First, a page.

This blog reports events and interesting tidbits from Rensselaer, Indiana and the surrounding area.

Tuesday, February 10, 2009

Playing with fire

On Saturday, Feb 7, 2009 NICHES Land Trust had a work day at the Fisher Oak Savanna, which is about 12 miles south east of Rensselaer. Six people showed up, but only three of them were volunteers. The task for the day was brush pile burning.
The volunteers did not get to play with the chain saws. All we got to do was feed the fire. I am surprised no one brought some kids along. I know that my kids always loved throwing things into a big fire, and we had a big fire. It would have been quite spectacular at night, but with the bright sun it was less so.

I will be posting a few other things that I saw during the morning in later posts. I will end this one with a video that gives some idea of what the morning work was like.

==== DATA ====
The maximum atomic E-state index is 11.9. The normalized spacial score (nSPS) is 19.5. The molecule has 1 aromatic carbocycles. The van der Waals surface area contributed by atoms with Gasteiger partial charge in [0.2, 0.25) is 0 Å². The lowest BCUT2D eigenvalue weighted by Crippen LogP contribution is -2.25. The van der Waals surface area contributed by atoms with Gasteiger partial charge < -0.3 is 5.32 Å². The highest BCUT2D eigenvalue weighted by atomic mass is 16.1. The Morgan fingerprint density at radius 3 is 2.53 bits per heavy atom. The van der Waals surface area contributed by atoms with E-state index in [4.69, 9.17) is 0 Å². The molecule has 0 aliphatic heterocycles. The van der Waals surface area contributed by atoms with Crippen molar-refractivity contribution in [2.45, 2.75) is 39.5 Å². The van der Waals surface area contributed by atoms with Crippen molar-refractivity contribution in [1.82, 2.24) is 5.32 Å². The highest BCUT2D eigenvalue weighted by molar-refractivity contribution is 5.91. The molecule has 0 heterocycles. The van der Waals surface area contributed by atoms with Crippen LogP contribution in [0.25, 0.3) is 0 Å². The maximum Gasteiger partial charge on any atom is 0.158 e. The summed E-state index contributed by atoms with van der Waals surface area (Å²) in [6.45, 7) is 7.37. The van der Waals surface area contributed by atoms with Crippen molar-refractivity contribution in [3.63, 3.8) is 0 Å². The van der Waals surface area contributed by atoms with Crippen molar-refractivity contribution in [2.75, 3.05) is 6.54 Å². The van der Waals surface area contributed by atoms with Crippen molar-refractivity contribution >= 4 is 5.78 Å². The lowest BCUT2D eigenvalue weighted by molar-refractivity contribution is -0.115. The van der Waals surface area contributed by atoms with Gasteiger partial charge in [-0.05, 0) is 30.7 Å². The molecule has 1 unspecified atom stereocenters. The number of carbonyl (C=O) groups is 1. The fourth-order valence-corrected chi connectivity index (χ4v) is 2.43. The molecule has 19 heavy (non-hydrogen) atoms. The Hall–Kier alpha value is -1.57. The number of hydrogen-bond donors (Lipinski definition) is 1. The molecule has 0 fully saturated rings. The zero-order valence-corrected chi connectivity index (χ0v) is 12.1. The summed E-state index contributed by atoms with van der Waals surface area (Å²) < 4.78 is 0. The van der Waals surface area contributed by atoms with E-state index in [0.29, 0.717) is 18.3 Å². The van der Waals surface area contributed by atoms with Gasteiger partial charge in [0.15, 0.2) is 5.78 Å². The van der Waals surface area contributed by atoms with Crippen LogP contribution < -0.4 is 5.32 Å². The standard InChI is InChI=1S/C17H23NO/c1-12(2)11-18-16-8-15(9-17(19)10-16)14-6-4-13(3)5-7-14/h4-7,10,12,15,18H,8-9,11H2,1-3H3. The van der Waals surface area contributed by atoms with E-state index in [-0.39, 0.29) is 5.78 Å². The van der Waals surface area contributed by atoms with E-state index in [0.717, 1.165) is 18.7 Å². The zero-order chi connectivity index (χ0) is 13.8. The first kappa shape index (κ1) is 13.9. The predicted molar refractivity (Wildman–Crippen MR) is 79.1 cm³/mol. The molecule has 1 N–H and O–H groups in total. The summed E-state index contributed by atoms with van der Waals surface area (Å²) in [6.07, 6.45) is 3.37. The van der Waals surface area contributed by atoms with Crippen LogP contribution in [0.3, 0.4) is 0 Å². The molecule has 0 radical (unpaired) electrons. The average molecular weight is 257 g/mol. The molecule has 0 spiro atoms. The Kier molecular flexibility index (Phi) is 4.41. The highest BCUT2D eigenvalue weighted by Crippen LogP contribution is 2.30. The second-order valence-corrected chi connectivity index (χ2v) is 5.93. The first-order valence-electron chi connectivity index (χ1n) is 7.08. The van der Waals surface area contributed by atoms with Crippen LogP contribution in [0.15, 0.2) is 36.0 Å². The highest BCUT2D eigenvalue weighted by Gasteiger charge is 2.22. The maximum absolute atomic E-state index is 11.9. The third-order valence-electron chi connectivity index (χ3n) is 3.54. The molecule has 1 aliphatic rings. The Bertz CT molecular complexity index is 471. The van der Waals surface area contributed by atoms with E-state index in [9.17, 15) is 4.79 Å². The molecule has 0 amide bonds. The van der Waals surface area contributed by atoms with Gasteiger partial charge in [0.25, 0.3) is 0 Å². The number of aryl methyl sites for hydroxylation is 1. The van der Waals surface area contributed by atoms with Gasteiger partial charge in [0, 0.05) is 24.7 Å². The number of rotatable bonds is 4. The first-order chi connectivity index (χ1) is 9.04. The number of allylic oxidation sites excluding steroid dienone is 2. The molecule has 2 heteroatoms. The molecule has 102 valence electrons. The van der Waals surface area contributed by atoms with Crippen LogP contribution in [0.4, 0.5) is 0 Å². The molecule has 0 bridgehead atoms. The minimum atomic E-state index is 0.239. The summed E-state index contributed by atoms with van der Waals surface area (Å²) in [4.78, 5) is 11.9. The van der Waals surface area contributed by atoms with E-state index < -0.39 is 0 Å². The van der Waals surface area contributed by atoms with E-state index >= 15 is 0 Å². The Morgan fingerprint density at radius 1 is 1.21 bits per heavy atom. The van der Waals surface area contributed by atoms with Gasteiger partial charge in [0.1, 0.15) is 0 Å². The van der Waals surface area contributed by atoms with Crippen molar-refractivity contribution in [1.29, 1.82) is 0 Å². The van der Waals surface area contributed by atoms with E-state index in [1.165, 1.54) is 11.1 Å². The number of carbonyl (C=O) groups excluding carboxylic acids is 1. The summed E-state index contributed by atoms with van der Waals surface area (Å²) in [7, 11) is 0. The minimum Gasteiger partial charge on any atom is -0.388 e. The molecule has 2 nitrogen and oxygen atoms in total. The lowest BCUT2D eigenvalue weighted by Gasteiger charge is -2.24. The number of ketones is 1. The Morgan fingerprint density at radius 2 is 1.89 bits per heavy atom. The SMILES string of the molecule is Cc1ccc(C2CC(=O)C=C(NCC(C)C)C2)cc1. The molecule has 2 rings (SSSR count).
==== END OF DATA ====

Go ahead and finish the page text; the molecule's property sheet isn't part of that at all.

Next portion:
Update: The reason for the cutting and burning was to open up the canopy enough to allow the oaks to regenerate themselves. Apparently that happened naturally with fire before agriculture dominated the area. In the future they will use controlled burns to keep the sassafras and mulberry trees from crowding out the young oaks.


Sarah said...

I'm a little curious- why? Burning invasives? Opening up the area to restore it to Savanna? Training? Simply an excuse to play with fire?

Gus said...

Without regular fire, oak savannas become woods as black cherry and sassafras move in. Eventually the canopy will fill in and become too dense for oaks to regenerate, as well as oak savanna understory species like lupines, lead plant and whole slew of others. So we cut the cherry and sassafras to open the canopy, and burn the brush to try and keep some of the area open in the understory. We have begun to use controlled landscape burns on the site to keep the canopy open long term.

Sarah said...

Thank you, Gus! Keep up the good work! With oak savanna such a rare habitat in Indiana, that bit of property is quite important. Looking forward to lupines...